We shovelers should be wary of back-breaking snow work


YESTERDAY morning, having spent the previous two days shoveling the alley in which my car was parked and awakening a chorus of muscles previously asleep since the first Reagan administration, I did what so many brave and foolhardy people of my generation were doing: I telephoned my chiropractor and asked for diplomatic asylum from the snow.

"Something is wrong," I said.

"Wrong?" asked Warren Silver. He had just arrived at his Woodlawn office.

"I seem to have muscles aching that I never even knew I had," I said.

"Right," said Silver, "I'm hearing this from quite a few people."

In his experience, this happens whenever it snows. Something primal (and stupid) is roused in the beast, particularly the male of the species. It is something beyond the need to get to work, beyond the claustrophobia called cabin fever, beyond the hallowed Baltimore ritual that calls for us to stock up on the life essentials of beer and toilet paper at the first trace of a snowflake.

We want to show ourselves that we still have the right stuff, that we're still tough enough to stand up to nature. We want to defy every potential pulled muscle, popped tendon and herniated disc. Shovel, we must.

"Yeah, we get a lot of that," said Silver. "People who haven't exercised in years, and now they're out there in two feet of snow. The worst that can happen is a heart attack or a stroke. But that's not chiropratic. What we deal with, we're talking about herniated discs and all kinds of lesser problems. I wind up with new patients calling for appointments every time it snows."

What I wanted to know, beyond the availability of an immediate appointment for one of his favorite longtime patients, is what advice he offers to those now digging themselves out of snow and, perhaps, into traction. Chiropractors, after all, are specialists in muscle and bone and tissue. I think they probably took a course in college, Snow Shoveling 101.

"What do you tell people about shoveling snow?" I asked.

"They should do what I do," he said, speaking with the professional insight that comes from years of healing the aching human body.

"Which is?"

"Buy a snowblower," he said. "I chipped in with three of my neighbors and bought one. It cost us about $650, and we take turns with it. Worth every cent. I had no trouble digging my car out of the driveway."

"I meant, like, for those of us rugged people facing the elements with nothing but our shovels and our hearty spirit and our formerly strong backs," I said.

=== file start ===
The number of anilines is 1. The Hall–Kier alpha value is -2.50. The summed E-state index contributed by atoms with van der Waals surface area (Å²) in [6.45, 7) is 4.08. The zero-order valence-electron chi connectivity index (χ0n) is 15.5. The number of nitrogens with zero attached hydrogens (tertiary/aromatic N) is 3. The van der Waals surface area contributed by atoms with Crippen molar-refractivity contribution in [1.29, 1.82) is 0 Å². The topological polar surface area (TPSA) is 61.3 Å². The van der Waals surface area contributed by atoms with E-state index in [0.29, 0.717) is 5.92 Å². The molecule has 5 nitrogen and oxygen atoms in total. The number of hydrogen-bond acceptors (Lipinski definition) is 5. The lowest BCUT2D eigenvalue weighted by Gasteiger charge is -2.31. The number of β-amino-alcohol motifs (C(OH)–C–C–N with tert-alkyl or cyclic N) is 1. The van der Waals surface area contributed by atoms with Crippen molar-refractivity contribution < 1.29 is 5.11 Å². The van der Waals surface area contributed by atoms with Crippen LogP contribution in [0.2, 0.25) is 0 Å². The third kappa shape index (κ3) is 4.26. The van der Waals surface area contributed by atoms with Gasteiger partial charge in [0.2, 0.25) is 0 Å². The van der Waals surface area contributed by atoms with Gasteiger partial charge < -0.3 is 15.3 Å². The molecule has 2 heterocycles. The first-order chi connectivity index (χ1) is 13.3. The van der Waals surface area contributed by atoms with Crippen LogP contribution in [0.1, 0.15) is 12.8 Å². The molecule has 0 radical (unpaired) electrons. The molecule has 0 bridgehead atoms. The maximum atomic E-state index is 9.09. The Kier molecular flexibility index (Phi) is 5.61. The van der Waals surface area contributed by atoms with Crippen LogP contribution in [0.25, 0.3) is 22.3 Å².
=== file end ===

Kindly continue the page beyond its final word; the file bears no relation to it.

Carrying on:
"For that," he said, "I tell my patients not to start right away. This is exercise. You should warm up before you start, just like any vigorous exercising. Stretch, warm up the muscles. And when you start to shovel, do not pick and twist and throw.

"In other words, you want to push as much as possible. Pick and push, a little bit at a time. You see people throwing the snow off to the side, or throwing behind them, and the shovels are packed with snow. That's asking for trouble. It involves twisting, and that causes lower back strain. Also, use your knees as much as possible, to take some of the strain off the back."

The human body being what it is, we are increasingly vulnerable as we age.

"Someone who's in their 20s may just have muscle strain," Silver said. "Somebody in their 40s, with degenerative changes, with a history of lower back problems, you could blow out a disc. Somebody your age ..."

(My age being: I am old enough to remember Galen Fromme announcing the school closings on the radio every winter.)

"... you could injure a disc. So it's important, if you're going to do it, to do it very carefully. That's what I tell everybody. It's what I told Kathy."

Kathy is Silver's assistant, Kathy Ebberts. When he gets off the phone, she will be his first adjustment of the day, having thrown out her back digging her car out of an Owings Mills drift.

"What's the choice?" she said yesterday. "You dig yourself out, or you never get out. In my neighborhood, everybody and his brother was out there."

Silver moved to Baltimore from Brooklyn, N.Y. He remembers years ago, standing in the snow and waiting for the school bus to pick him up. The snow seemed enormous. It was probably a couple of inches high.

Yesterday morning, along Druid Hill Avenue just above North Avenue, there came one of the beautiful things connected to any snowfall. From behind one of the cars scattered along the street came a snowball, flung by a smiling teen-age boy at a girl across the street. It missed. The girl packed a snowball of her own and flung it back, smiling just as happily. Her throw missed, too.

But it looked like fun. That's what snow is, when you're young. When you're not, it's telephone calls to your chiropractor, who offers refuge from the snow, and from aching muscles -- if you can just dig your car out and get over to his office.

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